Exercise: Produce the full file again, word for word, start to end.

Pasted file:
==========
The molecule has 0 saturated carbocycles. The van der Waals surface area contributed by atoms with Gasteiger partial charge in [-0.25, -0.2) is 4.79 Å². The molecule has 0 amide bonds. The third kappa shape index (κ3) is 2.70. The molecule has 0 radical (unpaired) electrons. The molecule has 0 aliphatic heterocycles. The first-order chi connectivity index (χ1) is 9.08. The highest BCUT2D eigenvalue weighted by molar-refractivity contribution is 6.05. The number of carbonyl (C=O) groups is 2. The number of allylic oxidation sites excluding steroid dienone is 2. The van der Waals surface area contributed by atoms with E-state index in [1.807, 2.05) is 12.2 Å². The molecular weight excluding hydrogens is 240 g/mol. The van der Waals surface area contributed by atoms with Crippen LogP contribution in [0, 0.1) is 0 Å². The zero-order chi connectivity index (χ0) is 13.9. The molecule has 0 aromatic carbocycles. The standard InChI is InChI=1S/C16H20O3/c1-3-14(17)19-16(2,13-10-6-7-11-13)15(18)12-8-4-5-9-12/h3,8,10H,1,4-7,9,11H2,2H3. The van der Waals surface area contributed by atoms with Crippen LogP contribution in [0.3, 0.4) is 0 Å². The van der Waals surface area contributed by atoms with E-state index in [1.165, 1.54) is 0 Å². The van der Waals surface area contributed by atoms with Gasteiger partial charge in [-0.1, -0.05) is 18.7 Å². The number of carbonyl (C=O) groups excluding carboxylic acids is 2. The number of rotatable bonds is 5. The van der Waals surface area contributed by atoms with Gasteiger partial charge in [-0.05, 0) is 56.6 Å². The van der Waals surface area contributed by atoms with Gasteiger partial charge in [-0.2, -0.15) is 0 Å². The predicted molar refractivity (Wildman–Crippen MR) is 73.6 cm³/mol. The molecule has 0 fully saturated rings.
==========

The molecule has 0 saturated carbocycles. The van der Waals surface area contributed by atoms with Gasteiger partial charge in [-0.25, -0.2) is 4.79 Å². The molecule has 0 amide bonds. The third kappa shape index (κ3) is 2.70. The molecule has 0 radical (unpaired) electrons. The molecule has 0 aliphatic heterocycles. The first-order chi connectivity index (χ1) is 9.08. The highest BCUT2D eigenvalue weighted by molar-refractivity contribution is 6.05. The number of carbonyl (C=O) groups is 2. The number of allylic oxidation sites excluding steroid dienone is 2. The van der Waals surface area contributed by atoms with E-state index in [1.807, 2.05) is 12.2 Å². The molecular weight excluding hydrogens is 240 g/mol. The van der Waals surface area contributed by atoms with Crippen LogP contribution in [0, 0.1) is 0 Å². The zero-order chi connectivity index (χ0) is 13.9. The molecule has 0 aromatic carbocycles. The standard InChI is InChI=1S/C16H20O3/c1-3-14(17)19-16(2,13-10-6-7-11-13)15(18)12-8-4-5-9-12/h3,8,10H,1,4-7,9,11H2,2H3. The van der Waals surface area contributed by atoms with Crippen LogP contribution in [0.3, 0.4) is 0 Å². The van der Waals surface area contributed by atoms with E-state index in [1.165, 1.54) is 0 Å². The van der Waals surface area contributed by atoms with Gasteiger partial charge in [-0.1, -0.05) is 18.7 Å². The number of carbonyl (C=O) groups excluding carboxylic acids is 2. The number of rotatable bonds is 5. The van der Waals surface area contributed by atoms with Gasteiger partial charge in [-0.05, 0) is 56.6 Å². The van der Waals surface area contributed by atoms with Gasteiger partial charge in [-0.2, -0.15) is 0 Å². The predicted molar refractivity (Wildman–Crippen MR) is 73.6 cm³/mol. The molecule has 0 fully saturated rings.